Human cells can count their chromosomes – but how do they do?

Human cells normally carry 46 chromosomes. There are 2 gonosomes and 22 pairs of autosomes, numbered from 1 through 22. In male there are as gonosomes an X- and a Y-chromosome; in female there are two X-chromosomes. It is well known that for regular function of female cells the majority of genes present on one of the two X-chromosomes needs to be blocked. This mechanism is called ‘X-chromosome-inactivation’. Recent research showed an essential step during early embryogenesis is, that fetal cells check if there is only one or if there is more than one X-chromosome in their nucleus. In other words, these cells are able to determine the number of X-chromosomes per cell. Or more precisely: these cells are able to count their own X-chromosomes. This is possible by physical interaction between all X-chromosomes present in a nucleus at a certain phase of the cell cycle; this phenomenon was given the romantic sounding name ‘chromosome-kissing’ (Fig. 1A). The gene which is involved in this chromosome-kissing-event is called “solute carrier family 16, member A2” or in short SLC16A2 gene.

Fig. 1. A) The gene SLC16A2 is incolved in X-chromosome (X-chr.) counting.
B) Almost each human autosome carries a pseudogene/ gene highly homologous to SLC16A2 (SLC16A2-like). Thus, those genes could be involved in autosome counting.

For a functional and healthy human individual, besides correct X-chromosome numbers also modal chromosome numbers of all other human chromosomes (the 22 autosomes) must be correct. Interestingly, there are hints from clinical genetic diagnostics that also for other chromosomes besides X-chromosome, counting mechanisms must exist during early embryogenesis. The latter lead to correction of trisomies or monosomies of single chromosomes, either by degradation of a superfluous chromosome or by duplication of a single chromosome. These counting mechanisms work less efficiently than that involved in X-chromosome inactivation, however, they exist.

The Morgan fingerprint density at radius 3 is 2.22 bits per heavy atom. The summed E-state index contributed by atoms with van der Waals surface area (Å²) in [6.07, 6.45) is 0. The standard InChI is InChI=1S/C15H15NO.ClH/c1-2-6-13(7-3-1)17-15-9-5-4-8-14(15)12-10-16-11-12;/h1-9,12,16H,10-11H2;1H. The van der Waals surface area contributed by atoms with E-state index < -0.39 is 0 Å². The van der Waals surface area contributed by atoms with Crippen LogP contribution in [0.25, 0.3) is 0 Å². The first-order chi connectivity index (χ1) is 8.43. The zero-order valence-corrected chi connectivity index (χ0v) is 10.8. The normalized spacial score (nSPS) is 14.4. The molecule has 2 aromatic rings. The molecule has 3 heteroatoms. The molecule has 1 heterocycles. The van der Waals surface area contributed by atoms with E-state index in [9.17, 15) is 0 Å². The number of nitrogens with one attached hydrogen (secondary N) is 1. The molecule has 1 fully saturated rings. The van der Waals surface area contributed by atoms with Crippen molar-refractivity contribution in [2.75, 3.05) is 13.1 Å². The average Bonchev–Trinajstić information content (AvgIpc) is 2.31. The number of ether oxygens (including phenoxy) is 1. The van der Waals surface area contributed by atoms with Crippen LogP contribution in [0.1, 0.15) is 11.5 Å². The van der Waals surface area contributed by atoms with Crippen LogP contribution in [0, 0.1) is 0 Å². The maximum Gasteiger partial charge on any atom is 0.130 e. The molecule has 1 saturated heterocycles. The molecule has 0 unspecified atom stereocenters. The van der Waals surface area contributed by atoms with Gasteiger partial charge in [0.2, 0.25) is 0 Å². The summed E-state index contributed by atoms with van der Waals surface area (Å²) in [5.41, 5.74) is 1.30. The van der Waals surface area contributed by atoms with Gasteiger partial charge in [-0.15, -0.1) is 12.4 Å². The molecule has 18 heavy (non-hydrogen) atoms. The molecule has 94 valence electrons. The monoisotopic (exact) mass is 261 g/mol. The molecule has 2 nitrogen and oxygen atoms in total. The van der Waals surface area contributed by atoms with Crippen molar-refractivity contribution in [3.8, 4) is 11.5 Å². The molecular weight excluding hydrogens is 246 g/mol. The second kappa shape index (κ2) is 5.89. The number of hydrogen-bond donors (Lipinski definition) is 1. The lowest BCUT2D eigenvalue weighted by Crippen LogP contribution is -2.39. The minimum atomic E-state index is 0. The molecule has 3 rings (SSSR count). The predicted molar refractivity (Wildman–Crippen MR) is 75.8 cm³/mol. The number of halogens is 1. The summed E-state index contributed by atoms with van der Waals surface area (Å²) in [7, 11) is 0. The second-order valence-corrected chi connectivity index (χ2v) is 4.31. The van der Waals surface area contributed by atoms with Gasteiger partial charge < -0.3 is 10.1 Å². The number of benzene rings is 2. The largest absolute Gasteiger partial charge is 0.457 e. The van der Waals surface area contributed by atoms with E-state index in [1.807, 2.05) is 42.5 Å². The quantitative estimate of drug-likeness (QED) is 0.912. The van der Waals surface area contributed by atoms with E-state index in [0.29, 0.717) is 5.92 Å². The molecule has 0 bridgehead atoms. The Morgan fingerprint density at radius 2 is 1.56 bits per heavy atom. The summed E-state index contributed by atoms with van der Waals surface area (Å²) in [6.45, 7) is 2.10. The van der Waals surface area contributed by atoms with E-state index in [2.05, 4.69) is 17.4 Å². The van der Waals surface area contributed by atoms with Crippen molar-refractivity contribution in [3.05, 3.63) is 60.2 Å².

Recently a database search for sequences being homologous to the X-chromosome-specific SLC16A2 gene was performed for all human autosomes. It revealed that such homologies exist practically along all human chromosomes 1 to 22. Thus, the “SLC16A2 gene-family” may be a promising candidate for a better understanding how human cells determine their correct modal chromosome numbers. However, this would be just a starting point for future research, as yet it is completely unclear how the cells e.g. degrade a supernumerary chromosome or duplicate specifically a monosomic one.

Thomas Liehr
Jena University Hospital, Friedrich Schiller University, Institute of Human Genetics,
Kollegiengasse 10, D-07743 Jena, Germany



Thoughts about SLC16A2, TSIX and XIST gene like sites in the human genome and a potential role in cellular chromosome counting.
Rinčić M, Iourov IY, Liehr T
Mol Cytogenet. 2016 Aug 8


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